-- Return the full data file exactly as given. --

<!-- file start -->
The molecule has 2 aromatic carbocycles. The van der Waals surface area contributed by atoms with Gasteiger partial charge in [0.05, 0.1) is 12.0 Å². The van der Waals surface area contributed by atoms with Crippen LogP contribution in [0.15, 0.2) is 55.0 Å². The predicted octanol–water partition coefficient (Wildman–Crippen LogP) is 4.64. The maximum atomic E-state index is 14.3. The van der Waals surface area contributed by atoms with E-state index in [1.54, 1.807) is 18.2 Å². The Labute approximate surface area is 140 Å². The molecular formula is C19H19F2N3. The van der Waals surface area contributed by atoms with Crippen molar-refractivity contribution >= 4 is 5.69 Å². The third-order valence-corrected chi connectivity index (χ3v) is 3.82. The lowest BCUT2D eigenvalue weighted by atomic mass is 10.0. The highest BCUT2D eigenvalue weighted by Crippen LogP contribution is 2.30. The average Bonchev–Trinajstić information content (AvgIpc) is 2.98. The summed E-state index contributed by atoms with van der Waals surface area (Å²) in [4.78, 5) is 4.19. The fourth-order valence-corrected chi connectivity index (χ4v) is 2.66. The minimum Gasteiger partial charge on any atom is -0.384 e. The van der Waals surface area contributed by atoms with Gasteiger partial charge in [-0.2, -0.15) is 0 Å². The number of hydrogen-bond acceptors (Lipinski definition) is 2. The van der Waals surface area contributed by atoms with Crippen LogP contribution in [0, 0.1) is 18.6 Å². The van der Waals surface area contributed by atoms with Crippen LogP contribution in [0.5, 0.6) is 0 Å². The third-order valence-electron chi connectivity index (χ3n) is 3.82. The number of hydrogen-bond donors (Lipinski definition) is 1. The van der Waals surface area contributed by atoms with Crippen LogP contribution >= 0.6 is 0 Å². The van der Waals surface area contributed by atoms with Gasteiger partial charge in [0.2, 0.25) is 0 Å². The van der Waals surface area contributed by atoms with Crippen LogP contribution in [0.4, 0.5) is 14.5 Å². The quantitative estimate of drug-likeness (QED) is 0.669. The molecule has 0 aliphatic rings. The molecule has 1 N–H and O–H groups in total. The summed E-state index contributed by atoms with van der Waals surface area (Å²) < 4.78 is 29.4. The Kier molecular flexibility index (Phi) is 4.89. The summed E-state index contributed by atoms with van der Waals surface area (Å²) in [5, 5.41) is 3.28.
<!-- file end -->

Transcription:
The molecule has 2 aromatic carbocycles. The van der Waals surface area contributed by atoms with Gasteiger partial charge in [0.05, 0.1) is 12.0 Å². The van der Waals surface area contributed by atoms with Crippen LogP contribution in [0.15, 0.2) is 55.0 Å². The predicted octanol–water partition coefficient (Wildman–Crippen LogP) is 4.64. The maximum atomic E-state index is 14.3. The van der Waals surface area contributed by atoms with E-state index in [1.54, 1.807) is 18.2 Å². The Labute approximate surface area is 140 Å². The molecular formula is C19H19F2N3. The van der Waals surface area contributed by atoms with Crippen molar-refractivity contribution >= 4 is 5.69 Å². The third-order valence-corrected chi connectivity index (χ3v) is 3.82. The lowest BCUT2D eigenvalue weighted by atomic mass is 10.0. The highest BCUT2D eigenvalue weighted by Crippen LogP contribution is 2.30. The average Bonchev–Trinajstić information content (AvgIpc) is 2.98. The summed E-state index contributed by atoms with van der Waals surface area (Å²) in [4.78, 5) is 4.19. The fourth-order valence-corrected chi connectivity index (χ4v) is 2.66. The minimum Gasteiger partial charge on any atom is -0.384 e. The van der Waals surface area contributed by atoms with Gasteiger partial charge in [-0.2, -0.15) is 0 Å². The number of hydrogen-bond acceptors (Lipinski definition) is 2. The van der Waals surface area contributed by atoms with Crippen LogP contribution in [0, 0.1) is 18.6 Å². The van der Waals surface area contributed by atoms with Crippen LogP contribution in [0.5, 0.6) is 0 Å². The third-order valence-electron chi connectivity index (χ3n) is 3.82. The number of hydrogen-bond donors (Lipinski definition) is 1. The van der Waals surface area contributed by atoms with Crippen LogP contribution >= 0.6 is 0 Å². The van der Waals surface area contributed by atoms with Gasteiger partial charge in [0.2, 0.25) is 0 Å². The van der Waals surface area contributed by atoms with Crippen LogP contribution in [0.4, 0.5) is 14.5 Å². The quantitative estimate of drug-likeness (QED) is 0.669. The molecule has 0 aliphatic rings. The molecule has 1 N–H and O–H groups in total. The summed E-state index contributed by atoms with van der Waals surface area (Å²) < 4.78 is 29.4. The Kier molecular flexibility index (Phi) is 4.89. The summed E-state index contributed by atoms with van der Waals surface area (Å²) in [5, 5.41) is 3.28.